Bonnie Tsui is a contributing writer to CityLab. She writes frequently for The New York Times and is the author of American Chinatown: A People's History of Five Neighborhoods.
More than a billion people live highrises, but many are now falling into disrepair. A new interactive film project looks at how residents can work together to improve them
The world population hit seven billion last week. To mark the milestone, the United Nations symbolically chose a baby born in the Philippines to draw attention to the pressures that the growing population will exert on the planet. One of these pressures, housing, is the subject of director Katerina Cizek’s innovative new documentary, One Millionth Tower. In it, she focuses on the specific and ubiquitous reality of the highrise: more than one billion of us live in "vertical homes," as she calls them, and many of them are falling into disrepair.
Over the course of two years, residents of a Toronto highrise worked with Cizek and her team to re-imagine the space around their development. First they walked around the property, talking about the hallmark problems of their highrise; afterward, they brainstormed new ideas for the space with the help of architects and animators. What if there was a playground here, instead of an abandoned tennis court? What if we had a garden, or a shared space that connected the residential buildings? Finally, a web developer turned the documentary into a 3-D virtual space online—making it one of the world's first interactive HTML5 documentaries, allowing viewers to scroll around, explore on their own, and control the narrative themselves. This choose-your-own-adventure navigation, Cizek says, is part of the storytelling experience.
One Millionth Tower uses Mozilla’s open-source technology, which, Cizek explains, is a good metaphor for the story itself. “When I first started doing research, I thought of the city as something that happened to me—I’m just an ant that crawls around,” Cizek says. “But as I started talking to more city-dwellers, architects, and people who think about urban studies, I realized that the city is something we all build together. No one owns it, and we all own it.”
One of the key ideas in Cizek’s work has to do with how much the hyper-local says about the hyper-global. So many of the problems facing this one Toronto highrise—dilapidated buildings, little or no community space for children or adults, physical and cultural separation from the downtown core, poor access to social services and shops, poor public transit—are challenges that are faced by highrise communities around the world. “We have a lot of place-less places,” Cizek says. “But people live here. How do we make them more humane, both inside and outside?”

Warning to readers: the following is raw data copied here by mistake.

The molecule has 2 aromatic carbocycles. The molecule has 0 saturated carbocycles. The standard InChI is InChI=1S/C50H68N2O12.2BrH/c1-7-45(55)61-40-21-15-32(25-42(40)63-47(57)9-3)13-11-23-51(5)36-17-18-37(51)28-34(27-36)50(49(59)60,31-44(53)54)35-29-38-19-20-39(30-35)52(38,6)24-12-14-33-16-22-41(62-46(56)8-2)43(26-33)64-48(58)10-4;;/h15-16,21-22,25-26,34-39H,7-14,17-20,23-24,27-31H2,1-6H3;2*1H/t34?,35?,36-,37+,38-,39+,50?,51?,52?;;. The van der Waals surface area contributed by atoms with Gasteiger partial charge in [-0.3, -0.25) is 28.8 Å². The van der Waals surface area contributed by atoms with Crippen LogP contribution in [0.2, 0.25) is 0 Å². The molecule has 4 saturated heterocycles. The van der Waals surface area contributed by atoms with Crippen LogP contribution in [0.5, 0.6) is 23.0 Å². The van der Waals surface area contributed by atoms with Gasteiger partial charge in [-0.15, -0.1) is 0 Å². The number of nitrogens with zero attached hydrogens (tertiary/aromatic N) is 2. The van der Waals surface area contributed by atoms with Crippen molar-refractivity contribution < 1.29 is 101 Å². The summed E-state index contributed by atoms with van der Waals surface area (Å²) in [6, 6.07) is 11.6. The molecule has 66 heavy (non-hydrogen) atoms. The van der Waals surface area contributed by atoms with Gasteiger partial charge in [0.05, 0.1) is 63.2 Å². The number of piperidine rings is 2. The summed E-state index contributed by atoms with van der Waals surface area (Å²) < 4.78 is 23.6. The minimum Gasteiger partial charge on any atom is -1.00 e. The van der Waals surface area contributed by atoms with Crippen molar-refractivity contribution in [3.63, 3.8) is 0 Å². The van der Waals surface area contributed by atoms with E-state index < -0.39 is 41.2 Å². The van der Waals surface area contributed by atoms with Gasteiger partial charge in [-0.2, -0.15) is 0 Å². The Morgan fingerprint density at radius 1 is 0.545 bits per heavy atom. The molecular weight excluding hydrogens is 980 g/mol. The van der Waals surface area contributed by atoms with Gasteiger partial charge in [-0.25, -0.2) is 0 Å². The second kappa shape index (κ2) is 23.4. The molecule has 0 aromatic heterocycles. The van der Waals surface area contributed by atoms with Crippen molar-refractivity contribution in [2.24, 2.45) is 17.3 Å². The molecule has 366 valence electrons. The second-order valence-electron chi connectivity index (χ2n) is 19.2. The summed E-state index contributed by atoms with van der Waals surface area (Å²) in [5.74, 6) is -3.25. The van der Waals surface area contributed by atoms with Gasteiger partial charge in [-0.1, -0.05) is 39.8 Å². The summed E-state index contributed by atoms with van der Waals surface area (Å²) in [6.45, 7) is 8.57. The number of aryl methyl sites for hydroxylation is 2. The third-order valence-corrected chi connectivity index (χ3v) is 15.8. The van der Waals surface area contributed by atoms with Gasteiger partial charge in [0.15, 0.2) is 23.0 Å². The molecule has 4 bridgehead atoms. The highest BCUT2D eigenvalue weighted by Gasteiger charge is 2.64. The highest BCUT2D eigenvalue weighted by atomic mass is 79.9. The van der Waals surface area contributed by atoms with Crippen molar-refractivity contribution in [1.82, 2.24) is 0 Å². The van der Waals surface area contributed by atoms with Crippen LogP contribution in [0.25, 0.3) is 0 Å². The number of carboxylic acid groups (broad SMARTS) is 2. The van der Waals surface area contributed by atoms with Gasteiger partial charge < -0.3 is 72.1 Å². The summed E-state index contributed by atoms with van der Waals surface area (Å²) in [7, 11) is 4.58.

One Millionth Tower is the latest chapter of a larger multi-year documentary project called HIGHRISE. Previous installments include Out My Window, which took audiences on a tour with 13 different apartment dwellers in cities around the world, from Chicago to Beirut to Bangalore, and created a single virtual highrise of their apartments. Viewers can click around and enter 360-degree re-creations of the highrise environments and listen to residents talk about their community, culture, and politics.
The ongoing collaborative aspects, through the amazing interfaces Cizek and her team have created, are surprising and enlightening. The unleashing of imagination through the documentary process can inspire physical change; recently, residents of the Toronto tower won a grant to build a new playground for their community. It’s an illustration of how a good understanding of space and very simple interventions can make a big difference.
“Vertical living keeps you inside your house,” one resident says in the documentary. “This brought us out and got us to interact.”
The One Millionth Tower production officially launches on November 5. See it at http://highrise.nfb.ca/